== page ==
Saturday, July 12, 2008

Generator Maintenance

200 Days and a Wake Up until we deploy.

Today is the first of two days of our July drill. After formation we all went to the motor pool. This month, I drove like everyone else. I could have walked, but I wanted to go to the laundry at the east end of the Post and get a camo backpack and an Army t-shirt for my nephew Argus. He has an Isreali Defense Force t-shirt he got from his step-mom, so I thought a US Army t-shirt would give him some more variety in his wardrobe. I'll walk tomorrow.

Actually the walking is a strange thing. Because of the security gate getting to the airfield, it is a 8-kilometer drive from headquarters to the motor pool but only a 2-kilometer walk. I drove on my first weekend, but after that, I walked to the motor pool. Generally I arrive at the motor pool before the guys who stop at the PX and after the those who drive straight there. When I ride my bicycle I beat everybody. Everybody either thinks they need their car or wants their car at the motor pool, so no one walks with me. I walk or ride. Everybody else drives.

After formation, my squad leader said he had to do paperwork all day so I am in charge of generator maintenance. We have three generators that need to be check out and run under load to make sure they are OK. And I got two men to do the work with me. Three of us, three generators--no sweat. Except that I am also the Tool Bitch for the whole maintenance company so I was signing our torque wrenches and 3-inch sockets and air guns and welding equipment for everyone else in the company. And my big, fancy 70-hp diesel generator needed So I had to find a fuel truck driver willing to drive his fuel rig up to the ground-mounted tool/crane rig I call home. (FRS, see previous post).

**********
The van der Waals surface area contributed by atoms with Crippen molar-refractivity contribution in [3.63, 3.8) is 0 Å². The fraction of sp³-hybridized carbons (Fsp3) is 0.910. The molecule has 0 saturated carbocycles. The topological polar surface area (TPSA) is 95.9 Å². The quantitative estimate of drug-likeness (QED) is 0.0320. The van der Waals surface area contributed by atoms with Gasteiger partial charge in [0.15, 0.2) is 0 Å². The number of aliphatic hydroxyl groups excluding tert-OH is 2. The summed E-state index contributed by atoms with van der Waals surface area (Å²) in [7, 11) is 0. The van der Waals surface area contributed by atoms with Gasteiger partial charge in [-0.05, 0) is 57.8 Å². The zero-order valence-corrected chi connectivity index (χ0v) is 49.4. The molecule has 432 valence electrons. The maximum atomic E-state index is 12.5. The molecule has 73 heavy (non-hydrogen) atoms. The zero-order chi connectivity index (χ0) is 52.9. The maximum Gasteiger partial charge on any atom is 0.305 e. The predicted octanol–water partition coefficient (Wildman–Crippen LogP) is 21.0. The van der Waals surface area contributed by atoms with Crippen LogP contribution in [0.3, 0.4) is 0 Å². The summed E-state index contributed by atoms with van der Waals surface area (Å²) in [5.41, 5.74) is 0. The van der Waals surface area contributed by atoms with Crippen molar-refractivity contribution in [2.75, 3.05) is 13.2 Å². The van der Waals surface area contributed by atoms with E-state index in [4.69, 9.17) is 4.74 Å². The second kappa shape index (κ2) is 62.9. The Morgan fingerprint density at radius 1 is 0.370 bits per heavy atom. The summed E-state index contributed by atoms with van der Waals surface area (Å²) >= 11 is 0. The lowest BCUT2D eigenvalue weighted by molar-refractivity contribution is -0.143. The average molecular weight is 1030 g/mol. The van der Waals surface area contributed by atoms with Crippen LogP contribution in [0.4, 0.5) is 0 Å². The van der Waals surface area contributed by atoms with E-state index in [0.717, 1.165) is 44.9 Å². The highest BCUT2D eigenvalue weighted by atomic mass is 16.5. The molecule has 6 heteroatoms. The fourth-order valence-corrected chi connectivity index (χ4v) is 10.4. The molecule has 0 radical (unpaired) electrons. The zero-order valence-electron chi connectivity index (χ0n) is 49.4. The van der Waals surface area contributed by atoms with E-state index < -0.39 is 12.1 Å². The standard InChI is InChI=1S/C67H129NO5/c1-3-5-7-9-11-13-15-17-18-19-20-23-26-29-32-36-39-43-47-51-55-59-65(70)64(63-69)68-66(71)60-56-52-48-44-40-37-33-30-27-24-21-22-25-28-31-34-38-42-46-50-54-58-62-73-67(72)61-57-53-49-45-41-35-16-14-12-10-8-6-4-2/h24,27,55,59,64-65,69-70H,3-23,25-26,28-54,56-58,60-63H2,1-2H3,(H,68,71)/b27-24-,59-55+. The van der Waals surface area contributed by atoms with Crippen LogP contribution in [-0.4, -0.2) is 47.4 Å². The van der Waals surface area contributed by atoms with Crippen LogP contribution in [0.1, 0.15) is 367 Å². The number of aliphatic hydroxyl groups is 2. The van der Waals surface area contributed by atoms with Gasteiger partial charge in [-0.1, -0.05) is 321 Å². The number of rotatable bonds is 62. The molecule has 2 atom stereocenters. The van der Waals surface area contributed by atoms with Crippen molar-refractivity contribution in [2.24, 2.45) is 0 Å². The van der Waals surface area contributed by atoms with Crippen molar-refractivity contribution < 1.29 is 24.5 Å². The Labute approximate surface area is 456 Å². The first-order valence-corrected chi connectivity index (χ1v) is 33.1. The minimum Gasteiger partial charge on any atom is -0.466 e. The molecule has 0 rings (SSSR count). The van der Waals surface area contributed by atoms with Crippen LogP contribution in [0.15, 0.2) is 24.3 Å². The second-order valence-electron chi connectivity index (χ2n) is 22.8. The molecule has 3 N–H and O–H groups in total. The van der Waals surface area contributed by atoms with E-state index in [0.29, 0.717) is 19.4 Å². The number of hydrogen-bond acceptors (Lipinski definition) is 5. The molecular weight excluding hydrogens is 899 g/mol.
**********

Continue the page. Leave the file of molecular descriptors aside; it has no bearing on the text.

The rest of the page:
And then one of the mechanics was gone for four hours for a change of Sergeant's Major ceremony. And the other guy had to help with trailer maintenance. So by mid-afternoon, I pulled all three of the 3kw and 5kw generators out of the maintenance building with a forklift, started them and tested them. Two work. One works but needs a new battery. The important thing for me is that things get done when there is no one aroudn to do them. I wanted to get a license for the all-terrain forklift, but everyone is busy and there is always someone around who has a license and is happy to drive it. Today, I drove the forklift and learned all its controls because I had to and could let the motor officer know after the fact that I can operate the vehicle no problem. So now I can get licensed without all the usual inertia.

Who Fights Our Wars? CSM Donald C. Cubbison, 4th Brigade, 4th Infantry Division

In the fall of 1977, 4th Brigade, 4th Infantry Division got a new Command Sergeant's Major.  Donald C. Cubbison, veteran of the Vietna...